Don't be afraid of watering during the hottest hours of the day -- even when the temperature jumps into triple digits.
That's the message Kennewick Irrigation District is trying to get to customers.
Unlike homeowners using city or well water, irrigation water users don't need to worry about water evaporation when they water during the hottest times of the day, according to the district.
KID has a 300 percent to 500 percent spike in water use between the hours of 5 a.m. and 10 a.m. during irrigation season.
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But the canal system was built for 24-hour-a-day use, not for peak period fluctuations, said Scott Revell, KID's planning manager.
KID is encouraging customers to consider watering between 11 a.m. and 6 p.m. to help ease those spikes. The goal is to increase water efficiency and avoid low water pressure.
"We are very fortunate, this is a full water supply year," Revell said.
Water in KID's canals has been used two or three times upstream. And KID is working to maximize canal efficiency by lining the canals to prevent water seepage and other efforts.
But customer efficiency is needed too.
Switching more users to the hot hours of the day would make a big difference in balancing the demand, he explained.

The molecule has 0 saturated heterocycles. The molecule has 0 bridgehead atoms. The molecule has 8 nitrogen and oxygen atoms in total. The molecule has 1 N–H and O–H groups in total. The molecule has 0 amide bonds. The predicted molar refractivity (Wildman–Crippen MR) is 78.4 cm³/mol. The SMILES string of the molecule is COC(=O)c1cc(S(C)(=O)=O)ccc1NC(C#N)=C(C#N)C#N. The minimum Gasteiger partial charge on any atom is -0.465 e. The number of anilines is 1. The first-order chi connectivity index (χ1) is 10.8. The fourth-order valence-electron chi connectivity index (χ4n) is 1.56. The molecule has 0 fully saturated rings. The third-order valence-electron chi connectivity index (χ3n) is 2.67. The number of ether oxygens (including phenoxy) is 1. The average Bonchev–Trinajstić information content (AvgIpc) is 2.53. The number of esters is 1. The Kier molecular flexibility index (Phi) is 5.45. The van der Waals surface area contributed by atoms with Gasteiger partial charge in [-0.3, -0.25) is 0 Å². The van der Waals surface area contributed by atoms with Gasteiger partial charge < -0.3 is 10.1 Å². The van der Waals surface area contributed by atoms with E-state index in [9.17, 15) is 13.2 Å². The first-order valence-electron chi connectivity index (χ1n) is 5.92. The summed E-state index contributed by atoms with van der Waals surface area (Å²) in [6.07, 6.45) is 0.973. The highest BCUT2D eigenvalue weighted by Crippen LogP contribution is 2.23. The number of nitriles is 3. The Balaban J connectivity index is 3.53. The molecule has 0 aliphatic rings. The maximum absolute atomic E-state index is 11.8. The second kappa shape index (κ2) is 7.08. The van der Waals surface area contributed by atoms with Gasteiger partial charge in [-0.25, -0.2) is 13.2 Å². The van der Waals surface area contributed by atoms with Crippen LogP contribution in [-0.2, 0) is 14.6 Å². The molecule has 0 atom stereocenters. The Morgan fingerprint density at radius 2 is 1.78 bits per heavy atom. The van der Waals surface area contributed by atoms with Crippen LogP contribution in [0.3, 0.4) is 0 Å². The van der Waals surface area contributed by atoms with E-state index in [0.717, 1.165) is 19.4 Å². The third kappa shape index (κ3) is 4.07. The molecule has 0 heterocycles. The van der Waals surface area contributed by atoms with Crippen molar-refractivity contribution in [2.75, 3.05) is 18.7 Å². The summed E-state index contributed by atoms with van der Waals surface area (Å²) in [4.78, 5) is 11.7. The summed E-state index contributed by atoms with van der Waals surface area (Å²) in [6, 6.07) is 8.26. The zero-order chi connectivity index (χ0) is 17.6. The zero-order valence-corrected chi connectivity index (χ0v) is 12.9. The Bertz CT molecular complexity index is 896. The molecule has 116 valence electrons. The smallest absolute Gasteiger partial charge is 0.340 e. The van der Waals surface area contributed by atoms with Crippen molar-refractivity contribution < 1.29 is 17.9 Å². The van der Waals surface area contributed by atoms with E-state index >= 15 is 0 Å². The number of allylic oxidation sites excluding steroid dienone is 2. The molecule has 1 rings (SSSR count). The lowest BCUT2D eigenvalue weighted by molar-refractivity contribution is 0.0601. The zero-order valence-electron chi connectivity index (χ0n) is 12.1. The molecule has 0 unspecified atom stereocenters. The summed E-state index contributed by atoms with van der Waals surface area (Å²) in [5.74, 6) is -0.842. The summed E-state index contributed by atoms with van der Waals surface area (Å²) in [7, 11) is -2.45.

With spikes, more water is diverted from the Yakima River then if the demand is spread out. Every bucket of water diverted at the Prosser dam for irrigation needs an additional 1.5 buckets of water diverted to run the hydro pumps at the Chandler pumping system east of Prosser.
Also, pumps can't keep up in neighborhoods served by KID ponds if most users turn their water on at the same time, said Revell. By spreading out the use, the pond doesn't dry up.
And watering during the day will not harm lawns and plants, Revell said.
KID advises watering with a half-inch of water every two to three days when the temperature is more than 100 degrees. KID customers can also get free water gauges from KID to measure water delivery, he said.
Most residential sprinklers that pop up from the ground deliver about an eighth of an inch of water every 10 minutes, Revell said.
Some customers will turn on the water for 10 to 15 minutes, sometimes multiple times a day, Revell said. But it is better to water once for 25 to 35 minutes every three days.
That kind of deep watering makes plants more tolerant to heat stress and promotes deep roots, he said.
Another key to keeping lawns healthy is allowing them to stay a little long. Revell suggests setting mowers to the highest blade setting.
KID also advises making sure water is only hitting what grows, and not sidewalks or streets. Also, do not fertilize lawns when it is hot.
Water gauges are available at KID's office, 12 W. Kennewick Ave., during normal business hours. For more information, call 509-586-9111.
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